With wet weather plaguing parts of Iowa during the first half of summer, we’ve heard questions regarding the expected nutritional value of hay cut for the first time in June, as well as unique storage issues associated with damp hay. Did the weather delay your first cut? If so, read on for answers to a few questions you may have.
What will the nutritional value of my hay be this winter if my first cut wasn’t until June? In an article on wet forage problems, Steve Barnhart, Iowa State University Extension agronomist, notes that the nutritive quality of a standing crop declines as it matures and is affected by spoilage miroorganisms in the high-humidity conditions, with the greatest decline in quality happening from late May to early June. The nutritive value of this hay could be fair to low, but Barnhart suggests having a sample of your forages analyzed to determine the precise feeding value. To learn more about analyzing your hay and how to use it for feed once its nutritive value has been determined, read Barnhart’s article “Wet Conditions Cause Forage Problems.”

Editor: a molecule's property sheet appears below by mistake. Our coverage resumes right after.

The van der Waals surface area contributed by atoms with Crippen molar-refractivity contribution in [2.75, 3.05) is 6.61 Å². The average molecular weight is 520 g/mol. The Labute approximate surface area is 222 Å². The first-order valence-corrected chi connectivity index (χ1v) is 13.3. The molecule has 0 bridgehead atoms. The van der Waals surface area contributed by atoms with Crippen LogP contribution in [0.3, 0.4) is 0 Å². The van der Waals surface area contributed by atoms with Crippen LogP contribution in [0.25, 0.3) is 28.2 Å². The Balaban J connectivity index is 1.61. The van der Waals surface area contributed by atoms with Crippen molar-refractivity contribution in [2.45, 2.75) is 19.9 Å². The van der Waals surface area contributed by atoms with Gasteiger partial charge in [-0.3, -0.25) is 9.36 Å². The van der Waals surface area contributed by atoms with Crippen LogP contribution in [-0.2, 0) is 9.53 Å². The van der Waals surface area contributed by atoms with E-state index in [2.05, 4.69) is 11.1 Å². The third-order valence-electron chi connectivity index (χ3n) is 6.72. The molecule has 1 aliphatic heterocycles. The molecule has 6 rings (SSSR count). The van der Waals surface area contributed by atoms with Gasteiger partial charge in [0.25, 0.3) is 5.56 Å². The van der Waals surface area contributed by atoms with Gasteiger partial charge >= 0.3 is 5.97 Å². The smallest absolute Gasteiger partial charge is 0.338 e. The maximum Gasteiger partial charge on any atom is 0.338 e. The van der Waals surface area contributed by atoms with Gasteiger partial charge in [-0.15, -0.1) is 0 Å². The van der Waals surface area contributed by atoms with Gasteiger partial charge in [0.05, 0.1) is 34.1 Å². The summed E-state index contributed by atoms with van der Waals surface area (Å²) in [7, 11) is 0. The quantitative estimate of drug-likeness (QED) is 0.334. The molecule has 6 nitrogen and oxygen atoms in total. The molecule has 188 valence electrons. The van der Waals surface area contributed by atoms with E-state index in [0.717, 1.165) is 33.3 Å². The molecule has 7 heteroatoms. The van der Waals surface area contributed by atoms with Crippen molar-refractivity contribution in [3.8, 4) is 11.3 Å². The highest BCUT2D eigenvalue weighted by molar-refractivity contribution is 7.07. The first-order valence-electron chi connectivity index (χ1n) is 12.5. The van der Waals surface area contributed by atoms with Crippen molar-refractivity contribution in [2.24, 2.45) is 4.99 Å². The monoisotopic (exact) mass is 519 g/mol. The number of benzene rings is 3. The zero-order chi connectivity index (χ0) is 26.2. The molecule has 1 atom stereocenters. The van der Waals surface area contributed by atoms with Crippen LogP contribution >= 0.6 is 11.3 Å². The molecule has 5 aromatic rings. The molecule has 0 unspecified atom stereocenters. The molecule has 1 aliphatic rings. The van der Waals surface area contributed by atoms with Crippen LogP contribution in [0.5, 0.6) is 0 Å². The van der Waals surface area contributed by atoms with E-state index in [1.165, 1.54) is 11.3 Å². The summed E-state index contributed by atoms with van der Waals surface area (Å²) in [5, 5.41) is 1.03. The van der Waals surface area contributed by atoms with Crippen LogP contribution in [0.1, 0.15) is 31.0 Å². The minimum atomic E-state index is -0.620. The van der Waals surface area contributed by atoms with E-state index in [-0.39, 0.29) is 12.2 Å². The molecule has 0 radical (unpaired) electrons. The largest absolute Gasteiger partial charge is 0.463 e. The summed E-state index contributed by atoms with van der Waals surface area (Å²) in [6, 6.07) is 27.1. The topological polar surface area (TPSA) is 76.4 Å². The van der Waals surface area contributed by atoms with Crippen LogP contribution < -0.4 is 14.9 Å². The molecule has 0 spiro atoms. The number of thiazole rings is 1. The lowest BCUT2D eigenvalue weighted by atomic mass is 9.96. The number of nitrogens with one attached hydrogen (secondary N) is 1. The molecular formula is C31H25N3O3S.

If you’ve received an analysis of your forage sample and need assistance interpreting it, Barnhart suggests contacting an ISU Extension livestock specialist. To get you started, however, check out this eXtension article on understanding your forage analysis.
What precautions should I take when storing high moisture hay? Hay that is baled with greater than 20 percent moisture content can have a significant reduction in percent digestible protein, called “heat damaged protein.” There’s also a risk of “hot hay” if the appropriate precautions are not taken. Keep in mind the following suggestions when storing high moisture hay:
- Store round bales outside individually, or in rows, only one-bale deep until heating has ceased.
- Store large, rectangular bales inside, in a well ventilated area, preferably off the floor, on pallets or tires, with spaces between bales, and no deeper than one-bale depth.
- Store small, rectangular bales inside, in a well ventilated area, no deeper than 4 to 6 feet deep, preferably stacked loosely with spaces between bales.
For more information on storing high moisture hay and avoiding dangerous situations with “hot hay,” check out Barnhart’s recent article on the topic.